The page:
Annie Heloise Abel was a historian and professor renowned for her studies of Native Americans.
Abel was born at Fernhurst, Sussex, England on February 18, 1873, the third of seven children of George and Amelia Anne Hogban Abel. She immigrated to the United States in 1885 and her family settled at Salina, Kansas. She graduated from Salina High School in 1893 and taught for two years before entering the University of Kansas. There she obtained her master’s degree in history in 1900 before studying at Cornell University in New York and later receiving a doctorate degree from Yale in Connecticut. She then became a history professor at various colleges and began to author a number of works on Native Americans, particularly in relation to their participation and experiences during the Civil War period and of the slave-holding Indians. She also studied British policy towards natives throughout the British Empire, not just in the new world.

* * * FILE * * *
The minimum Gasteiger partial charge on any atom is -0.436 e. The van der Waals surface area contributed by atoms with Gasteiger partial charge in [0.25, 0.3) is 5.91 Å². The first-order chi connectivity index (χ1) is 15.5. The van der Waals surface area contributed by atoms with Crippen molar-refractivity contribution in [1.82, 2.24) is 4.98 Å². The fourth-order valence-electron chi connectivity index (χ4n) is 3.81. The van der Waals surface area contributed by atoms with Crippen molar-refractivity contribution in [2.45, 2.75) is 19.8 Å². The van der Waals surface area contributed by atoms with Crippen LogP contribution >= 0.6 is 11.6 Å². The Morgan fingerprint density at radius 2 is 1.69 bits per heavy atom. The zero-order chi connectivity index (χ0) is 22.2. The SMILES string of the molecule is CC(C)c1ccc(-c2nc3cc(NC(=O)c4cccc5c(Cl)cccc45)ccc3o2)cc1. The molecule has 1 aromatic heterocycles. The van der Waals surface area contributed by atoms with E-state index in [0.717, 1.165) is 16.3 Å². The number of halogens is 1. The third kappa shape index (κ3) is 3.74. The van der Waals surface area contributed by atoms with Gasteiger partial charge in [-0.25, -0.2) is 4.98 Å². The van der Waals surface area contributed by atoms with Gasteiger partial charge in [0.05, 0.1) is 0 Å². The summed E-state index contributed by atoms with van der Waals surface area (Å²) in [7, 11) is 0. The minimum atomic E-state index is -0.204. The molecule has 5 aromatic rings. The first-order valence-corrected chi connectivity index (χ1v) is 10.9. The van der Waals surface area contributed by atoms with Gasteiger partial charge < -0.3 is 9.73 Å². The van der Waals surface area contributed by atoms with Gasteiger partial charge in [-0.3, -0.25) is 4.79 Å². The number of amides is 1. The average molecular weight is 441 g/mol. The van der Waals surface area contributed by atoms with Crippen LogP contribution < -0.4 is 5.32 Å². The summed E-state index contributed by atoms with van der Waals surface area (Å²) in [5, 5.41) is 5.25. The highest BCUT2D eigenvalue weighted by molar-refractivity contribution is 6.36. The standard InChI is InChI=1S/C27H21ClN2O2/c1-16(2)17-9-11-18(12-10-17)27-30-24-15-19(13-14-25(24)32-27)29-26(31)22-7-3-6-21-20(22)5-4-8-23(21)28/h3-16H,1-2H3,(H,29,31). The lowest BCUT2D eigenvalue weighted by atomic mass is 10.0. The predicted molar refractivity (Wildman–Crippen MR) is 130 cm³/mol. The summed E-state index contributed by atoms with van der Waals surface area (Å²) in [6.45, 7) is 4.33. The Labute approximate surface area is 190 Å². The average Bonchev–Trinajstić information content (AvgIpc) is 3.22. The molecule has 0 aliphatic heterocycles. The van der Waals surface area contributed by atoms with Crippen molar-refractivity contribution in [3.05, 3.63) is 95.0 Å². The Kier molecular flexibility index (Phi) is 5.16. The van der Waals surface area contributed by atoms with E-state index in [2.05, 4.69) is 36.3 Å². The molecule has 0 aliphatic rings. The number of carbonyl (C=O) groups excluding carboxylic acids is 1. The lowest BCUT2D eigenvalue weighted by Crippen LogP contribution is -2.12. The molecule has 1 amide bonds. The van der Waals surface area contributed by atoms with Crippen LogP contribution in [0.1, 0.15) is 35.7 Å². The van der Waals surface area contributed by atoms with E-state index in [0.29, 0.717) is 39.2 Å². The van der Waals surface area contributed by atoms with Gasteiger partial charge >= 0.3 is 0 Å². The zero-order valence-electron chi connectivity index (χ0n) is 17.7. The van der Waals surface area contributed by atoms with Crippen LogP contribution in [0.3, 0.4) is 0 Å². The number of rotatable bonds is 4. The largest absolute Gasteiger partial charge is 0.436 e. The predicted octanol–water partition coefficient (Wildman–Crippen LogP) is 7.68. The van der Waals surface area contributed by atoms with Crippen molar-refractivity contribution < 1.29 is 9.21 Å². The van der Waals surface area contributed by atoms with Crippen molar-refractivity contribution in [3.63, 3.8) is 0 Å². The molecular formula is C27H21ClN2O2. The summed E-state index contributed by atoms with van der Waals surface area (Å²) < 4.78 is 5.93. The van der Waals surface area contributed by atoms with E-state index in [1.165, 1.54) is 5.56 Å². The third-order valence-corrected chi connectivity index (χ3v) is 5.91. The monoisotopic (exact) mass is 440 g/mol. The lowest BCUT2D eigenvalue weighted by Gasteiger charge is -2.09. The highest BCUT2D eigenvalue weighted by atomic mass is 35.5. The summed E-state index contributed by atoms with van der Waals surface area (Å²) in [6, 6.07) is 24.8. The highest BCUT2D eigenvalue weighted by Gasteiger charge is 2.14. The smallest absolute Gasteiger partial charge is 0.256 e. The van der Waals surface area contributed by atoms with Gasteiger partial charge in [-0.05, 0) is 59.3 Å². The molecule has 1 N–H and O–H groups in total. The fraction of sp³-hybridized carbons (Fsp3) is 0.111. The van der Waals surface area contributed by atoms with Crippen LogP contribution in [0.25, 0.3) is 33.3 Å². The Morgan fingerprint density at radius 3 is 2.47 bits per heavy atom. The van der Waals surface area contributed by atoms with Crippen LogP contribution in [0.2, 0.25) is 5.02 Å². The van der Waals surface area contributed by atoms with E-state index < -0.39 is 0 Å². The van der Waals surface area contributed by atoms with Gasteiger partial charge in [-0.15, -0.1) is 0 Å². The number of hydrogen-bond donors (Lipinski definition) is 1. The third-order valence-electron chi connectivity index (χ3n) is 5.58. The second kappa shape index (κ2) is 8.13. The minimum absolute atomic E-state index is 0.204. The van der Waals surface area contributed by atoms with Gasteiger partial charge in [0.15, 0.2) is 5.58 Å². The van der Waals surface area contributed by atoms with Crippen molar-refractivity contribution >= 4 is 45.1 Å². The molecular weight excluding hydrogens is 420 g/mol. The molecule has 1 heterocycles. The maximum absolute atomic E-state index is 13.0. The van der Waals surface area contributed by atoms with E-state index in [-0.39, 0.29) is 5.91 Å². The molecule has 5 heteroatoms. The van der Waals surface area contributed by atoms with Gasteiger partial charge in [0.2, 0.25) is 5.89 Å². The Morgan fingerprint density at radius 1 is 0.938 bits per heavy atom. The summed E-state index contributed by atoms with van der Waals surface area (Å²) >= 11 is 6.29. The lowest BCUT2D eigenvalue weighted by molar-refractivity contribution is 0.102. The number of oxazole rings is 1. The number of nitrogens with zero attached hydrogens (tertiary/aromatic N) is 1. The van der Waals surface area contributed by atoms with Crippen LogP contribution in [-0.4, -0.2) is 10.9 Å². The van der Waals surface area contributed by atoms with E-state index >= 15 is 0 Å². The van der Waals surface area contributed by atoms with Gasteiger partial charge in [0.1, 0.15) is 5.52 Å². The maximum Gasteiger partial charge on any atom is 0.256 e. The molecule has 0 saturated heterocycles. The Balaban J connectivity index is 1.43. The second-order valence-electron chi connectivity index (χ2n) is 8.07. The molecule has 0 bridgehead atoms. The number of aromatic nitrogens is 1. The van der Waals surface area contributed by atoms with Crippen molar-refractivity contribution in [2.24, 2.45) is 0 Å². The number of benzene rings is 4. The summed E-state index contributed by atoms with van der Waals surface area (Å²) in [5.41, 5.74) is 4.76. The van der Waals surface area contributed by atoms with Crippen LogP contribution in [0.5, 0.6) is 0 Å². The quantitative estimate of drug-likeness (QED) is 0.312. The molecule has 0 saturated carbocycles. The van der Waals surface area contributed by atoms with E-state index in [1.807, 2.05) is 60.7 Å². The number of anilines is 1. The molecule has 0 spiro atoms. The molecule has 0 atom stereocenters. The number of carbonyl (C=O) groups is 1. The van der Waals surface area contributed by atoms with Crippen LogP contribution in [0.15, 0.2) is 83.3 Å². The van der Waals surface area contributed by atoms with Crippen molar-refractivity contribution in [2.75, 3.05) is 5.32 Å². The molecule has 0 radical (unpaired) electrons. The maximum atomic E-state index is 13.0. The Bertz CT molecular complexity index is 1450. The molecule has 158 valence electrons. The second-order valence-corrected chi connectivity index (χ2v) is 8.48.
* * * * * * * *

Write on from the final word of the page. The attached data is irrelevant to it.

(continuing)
In 1921, she married an Australian named George Cockburn Henderson and briefly became Annie Heloise Abel-Henderson. However, the marriage was brief and she returned to the United States, settling in Aberdeen, Washington. Abel continued to write and during her day, became an acknowledged expert on her studies of Native Americans. She died of cancer on March 14, 1947, and was buried at Montesano, Washington.
Compiled by Kathy Weiser-Alexander, updated November 2018.